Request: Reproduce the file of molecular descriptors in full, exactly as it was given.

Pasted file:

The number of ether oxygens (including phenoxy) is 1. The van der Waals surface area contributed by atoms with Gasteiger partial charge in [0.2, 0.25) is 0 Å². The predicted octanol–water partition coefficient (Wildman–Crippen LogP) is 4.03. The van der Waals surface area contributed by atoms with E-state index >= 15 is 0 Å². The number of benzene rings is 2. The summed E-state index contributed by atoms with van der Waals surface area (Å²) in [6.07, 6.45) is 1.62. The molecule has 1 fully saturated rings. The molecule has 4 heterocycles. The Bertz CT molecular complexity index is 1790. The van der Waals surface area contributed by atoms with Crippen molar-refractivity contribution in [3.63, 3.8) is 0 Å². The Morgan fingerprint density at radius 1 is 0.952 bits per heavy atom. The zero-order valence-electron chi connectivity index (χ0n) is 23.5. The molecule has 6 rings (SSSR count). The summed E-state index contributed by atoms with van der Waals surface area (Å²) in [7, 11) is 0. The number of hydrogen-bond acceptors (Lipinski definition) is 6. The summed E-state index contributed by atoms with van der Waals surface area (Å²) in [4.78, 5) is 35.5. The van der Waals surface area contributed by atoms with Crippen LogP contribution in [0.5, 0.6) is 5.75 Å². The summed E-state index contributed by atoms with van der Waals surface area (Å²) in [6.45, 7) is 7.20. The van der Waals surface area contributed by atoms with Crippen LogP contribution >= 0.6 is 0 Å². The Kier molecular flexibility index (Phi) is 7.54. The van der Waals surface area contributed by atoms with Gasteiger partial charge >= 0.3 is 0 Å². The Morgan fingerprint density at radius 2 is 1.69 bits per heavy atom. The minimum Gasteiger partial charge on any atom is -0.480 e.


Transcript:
The number of ether oxygens (including phenoxy) is 1. The van der Waals surface area contributed by atoms with Gasteiger partial charge in [0.2, 0.25) is 0 Å². The predicted octanol–water partition coefficient (Wildman–Crippen LogP) is 4.03. The van der Waals surface area contributed by atoms with E-state index >= 15 is 0 Å². The number of benzene rings is 2. The summed E-state index contributed by atoms with van der Waals surface area (Å²) in [6.07, 6.45) is 1.62. The molecule has 1 fully saturated rings. The molecule has 4 heterocycles. The Bertz CT molecular complexity index is 1790. The van der Waals surface area contributed by atoms with Crippen molar-refractivity contribution in [3.63, 3.8) is 0 Å². The Morgan fingerprint density at radius 1 is 0.952 bits per heavy atom. The zero-order valence-electron chi connectivity index (χ0n) is 23.5. The molecule has 6 rings (SSSR count). The summed E-state index contributed by atoms with van der Waals surface area (Å²) in [7, 11) is 0. The number of hydrogen-bond acceptors (Lipinski definition) is 6. The summed E-state index contributed by atoms with van der Waals surface area (Å²) in [4.78, 5) is 35.5. The van der Waals surface area contributed by atoms with Crippen LogP contribution in [0.5, 0.6) is 5.75 Å². The summed E-state index contributed by atoms with van der Waals surface area (Å²) in [6.45, 7) is 7.20. The van der Waals surface area contributed by atoms with Crippen LogP contribution >= 0.6 is 0 Å². The Kier molecular flexibility index (Phi) is 7.54. The van der Waals surface area contributed by atoms with Gasteiger partial charge >= 0.3 is 0 Å². The Morgan fingerprint density at radius 2 is 1.69 bits per heavy atom. The minimum Gasteiger partial charge on any atom is -0.480 e.